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Byron Shire
June 9, 2023

Cleaning up the Richmond River

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OzFish Unlimited Richmond River Chapter cleaning up the Richmond. Photo supplied

Like many who have suffered in the floods the Richmond River estuary is still feeling the weight of last year’s weather event.

But, even before the floods, it was graded as the waterway with the worst water quality in New South Wales. Today, the Richmond River desperately needs a TLC after being treated like a rental car.

Sensitive local waterway

Just a small portion of the debris choking the Richmond River. Photo supplied

This sensitive local waterway is still suffering from flood debris that could be toxic to native
animals and harmful to fish habitats.

To address this, OzFish Unlimited Richmond River Chapter mobilised its members in a clean-up effort at the start of March as part of the Clean Up Australia Day initiative.

The first step was to use our OzFish drone to identify the most harmful flood debris to
aquatic life, which could break down after repeated exposure to the summer heat.

Once key clean-up zones were identified, the right tide and weather conditions had to align
before the OzFish members could access the rubbish that needed removal. The volunteers then secured a private vessel and removed 440kg of ropes, nets, steel, fibreglass and plastics of all descriptions.

Although clean-up crews had been through this area of the river in late 2022, there was still debris that continued to surface and threaten the ecological balance of this fragile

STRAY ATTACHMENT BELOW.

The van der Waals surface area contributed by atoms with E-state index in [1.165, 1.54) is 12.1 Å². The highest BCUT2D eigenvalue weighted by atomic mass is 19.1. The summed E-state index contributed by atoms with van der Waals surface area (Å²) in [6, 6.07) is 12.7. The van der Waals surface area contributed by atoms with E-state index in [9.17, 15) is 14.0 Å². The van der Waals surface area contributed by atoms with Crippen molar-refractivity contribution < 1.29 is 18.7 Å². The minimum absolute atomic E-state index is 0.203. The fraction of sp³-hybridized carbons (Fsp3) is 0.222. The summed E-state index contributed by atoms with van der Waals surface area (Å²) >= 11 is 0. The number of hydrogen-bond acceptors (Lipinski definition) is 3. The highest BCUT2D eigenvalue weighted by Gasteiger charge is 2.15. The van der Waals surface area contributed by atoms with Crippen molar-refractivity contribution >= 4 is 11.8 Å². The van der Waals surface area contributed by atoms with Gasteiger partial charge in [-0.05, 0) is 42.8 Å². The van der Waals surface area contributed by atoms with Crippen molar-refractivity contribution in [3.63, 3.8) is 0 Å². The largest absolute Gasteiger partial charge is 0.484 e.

Rubbish removal incredibly important

So much more needs to be done on the river to make it clean. Photo supplied.

OzFish, Richmond River President, Ray Klerck, said removing rubbish from the river is incredibly important. ‘Local wildlife, such as our river turtles, can and do get entangled in things like rope and nets.

‘Our local animals can also mistake it for food as the plastics break down in the summer
sun, making them sick.

‘On a more global scale, rivers leach harmful chemicals into the ocean that contributes to
oceanic microplastics. Ultimately, everyone suffers if Ballina’s residents sit back and do

‘Projects like these undertaken by OzFish volunteers are crucial to returning the river to its
former glory. If we aren’t going to do it, then who is?’

How can you help?

Anyone ie welcome to join the clean up. Photo supplied.

If you are looking for ways to help you can join in on in planting days around the river banks spearheaded by not-for-profits, such as Landcare Australia and OzFish Unlimited.

Team lead for the Richmond River’s chapter of oyster-related projects, John Larsson, says OzFish Richmond River Chapter is also looking to secure funding to buy a 14-16 ft flat bottom work tinnie. ‘OzFish volunteers are always out on the water in some kind of private vessel for clean-up days, working on oyster reef restoration or chasing down sources
of poor water quality water with our test gear.

‘We are working toward getting a vessel that can be employed full-time to rehabilitate the
Richmond River.’

If you would liketo support the group to purchase a tinnie or in you need more information, visit: ozfish.com.au or call Ray Klerck on 0405 037 511.

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  1. Well done John, Ray and all other champions involved!

    Potentially the most important environmental task for our region and beyond….

    The Richmond and Wilson rivers require a lot of planting, re-establishment of healthy riparian zones from the various creeks to the river mouth.

    A big task that also requires local councils, various NSW Govt Departments and federal agencies could work together…usually the hardest part sadly!


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